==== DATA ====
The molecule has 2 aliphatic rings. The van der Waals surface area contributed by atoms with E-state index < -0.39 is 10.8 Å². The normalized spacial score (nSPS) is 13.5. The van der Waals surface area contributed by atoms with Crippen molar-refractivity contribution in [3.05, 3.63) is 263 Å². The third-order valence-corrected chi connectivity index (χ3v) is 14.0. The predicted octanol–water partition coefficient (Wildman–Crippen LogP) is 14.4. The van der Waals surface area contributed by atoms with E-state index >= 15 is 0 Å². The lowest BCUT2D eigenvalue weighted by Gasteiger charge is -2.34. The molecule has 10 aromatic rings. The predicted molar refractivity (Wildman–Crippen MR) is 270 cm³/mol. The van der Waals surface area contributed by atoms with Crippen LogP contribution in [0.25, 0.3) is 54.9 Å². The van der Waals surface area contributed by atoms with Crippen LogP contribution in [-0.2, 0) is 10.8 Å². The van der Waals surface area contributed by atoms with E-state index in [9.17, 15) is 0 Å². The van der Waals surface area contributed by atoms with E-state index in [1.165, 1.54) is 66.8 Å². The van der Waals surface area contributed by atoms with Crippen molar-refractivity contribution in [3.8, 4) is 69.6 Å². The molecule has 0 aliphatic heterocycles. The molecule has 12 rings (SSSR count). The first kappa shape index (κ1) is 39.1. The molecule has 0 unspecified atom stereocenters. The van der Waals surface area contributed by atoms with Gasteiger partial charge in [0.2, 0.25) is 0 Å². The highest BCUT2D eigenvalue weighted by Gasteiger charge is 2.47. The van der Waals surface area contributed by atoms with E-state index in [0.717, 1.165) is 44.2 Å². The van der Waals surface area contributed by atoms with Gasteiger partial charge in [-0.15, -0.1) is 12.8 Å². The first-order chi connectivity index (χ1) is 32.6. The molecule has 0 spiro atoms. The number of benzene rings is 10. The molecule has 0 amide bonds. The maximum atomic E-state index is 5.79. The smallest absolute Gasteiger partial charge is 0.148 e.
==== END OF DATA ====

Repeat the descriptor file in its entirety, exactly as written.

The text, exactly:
The molecule has 2 aliphatic rings. The van der Waals surface area contributed by atoms with E-state index < -0.39 is 10.8 Å². The normalized spacial score (nSPS) is 13.5. The van der Waals surface area contributed by atoms with Crippen molar-refractivity contribution in [3.05, 3.63) is 263 Å². The third-order valence-corrected chi connectivity index (χ3v) is 14.0. The predicted octanol–water partition coefficient (Wildman–Crippen LogP) is 14.4. The van der Waals surface area contributed by atoms with E-state index >= 15 is 0 Å². The lowest BCUT2D eigenvalue weighted by Gasteiger charge is -2.34. The molecule has 10 aromatic rings. The predicted molar refractivity (Wildman–Crippen MR) is 270 cm³/mol. The van der Waals surface area contributed by atoms with Crippen LogP contribution in [0.25, 0.3) is 54.9 Å². The van der Waals surface area contributed by atoms with Crippen LogP contribution in [-0.2, 0) is 10.8 Å². The van der Waals surface area contributed by atoms with E-state index in [9.17, 15) is 0 Å². The van der Waals surface area contributed by atoms with E-state index in [1.165, 1.54) is 66.8 Å². The van der Waals surface area contributed by atoms with Crippen molar-refractivity contribution in [3.8, 4) is 69.6 Å². The molecule has 0 aliphatic heterocycles. The molecule has 12 rings (SSSR count). The first kappa shape index (κ1) is 39.1. The molecule has 0 unspecified atom stereocenters. The van der Waals surface area contributed by atoms with Gasteiger partial charge in [0.2, 0.25) is 0 Å². The highest BCUT2D eigenvalue weighted by Gasteiger charge is 2.47. The van der Waals surface area contributed by atoms with E-state index in [0.717, 1.165) is 44.2 Å². The van der Waals surface area contributed by atoms with Gasteiger partial charge in [-0.15, -0.1) is 12.8 Å². The first-order chi connectivity index (χ1) is 32.6. The molecule has 0 spiro atoms. The number of benzene rings is 10. The molecule has 0 amide bonds. The maximum atomic E-state index is 5.79. The smallest absolute Gasteiger partial charge is 0.148 e.